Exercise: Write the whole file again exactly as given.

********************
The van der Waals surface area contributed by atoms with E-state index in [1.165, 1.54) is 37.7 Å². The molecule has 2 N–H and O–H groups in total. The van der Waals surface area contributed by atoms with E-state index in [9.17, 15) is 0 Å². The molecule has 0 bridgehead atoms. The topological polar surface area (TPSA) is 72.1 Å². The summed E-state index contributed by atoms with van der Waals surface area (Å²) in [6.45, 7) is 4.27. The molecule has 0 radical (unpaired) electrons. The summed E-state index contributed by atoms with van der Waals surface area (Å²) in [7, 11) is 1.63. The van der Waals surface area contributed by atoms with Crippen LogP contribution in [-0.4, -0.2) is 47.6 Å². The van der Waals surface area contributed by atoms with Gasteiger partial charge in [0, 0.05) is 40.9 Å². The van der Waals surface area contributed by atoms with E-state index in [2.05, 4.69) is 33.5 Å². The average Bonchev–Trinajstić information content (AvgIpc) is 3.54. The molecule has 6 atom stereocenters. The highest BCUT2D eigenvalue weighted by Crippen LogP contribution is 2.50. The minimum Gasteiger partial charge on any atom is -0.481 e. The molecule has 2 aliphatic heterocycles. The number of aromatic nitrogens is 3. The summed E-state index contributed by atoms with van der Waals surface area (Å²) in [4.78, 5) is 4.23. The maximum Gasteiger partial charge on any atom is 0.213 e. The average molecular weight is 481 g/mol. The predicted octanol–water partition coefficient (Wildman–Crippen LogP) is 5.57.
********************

The van der Waals surface area contributed by atoms with E-state index in [1.165, 1.54) is 37.7 Å². The molecule has 2 N–H and O–H groups in total. The van der Waals surface area contributed by atoms with E-state index in [9.17, 15) is 0 Å². The molecule has 0 bridgehead atoms. The topological polar surface area (TPSA) is 72.1 Å². The summed E-state index contributed by atoms with van der Waals surface area (Å²) in [6.45, 7) is 4.27. The molecule has 0 radical (unpaired) electrons. The summed E-state index contributed by atoms with van der Waals surface area (Å²) in [7, 11) is 1.63. The van der Waals surface area contributed by atoms with Crippen LogP contribution in [-0.4, -0.2) is 47.6 Å². The van der Waals surface area contributed by atoms with Gasteiger partial charge in [0, 0.05) is 40.9 Å². The van der Waals surface area contributed by atoms with E-state index in [2.05, 4.69) is 33.5 Å². The average Bonchev–Trinajstić information content (AvgIpc) is 3.54. The molecule has 6 atom stereocenters. The highest BCUT2D eigenvalue weighted by Crippen LogP contribution is 2.50. The minimum Gasteiger partial charge on any atom is -0.481 e. The molecule has 2 aliphatic heterocycles. The number of aromatic nitrogens is 3. The summed E-state index contributed by atoms with van der Waals surface area (Å²) in [4.78, 5) is 4.23. The maximum Gasteiger partial charge on any atom is 0.213 e. The average molecular weight is 481 g/mol. The predicted octanol–water partition coefficient (Wildman–Crippen LogP) is 5.57.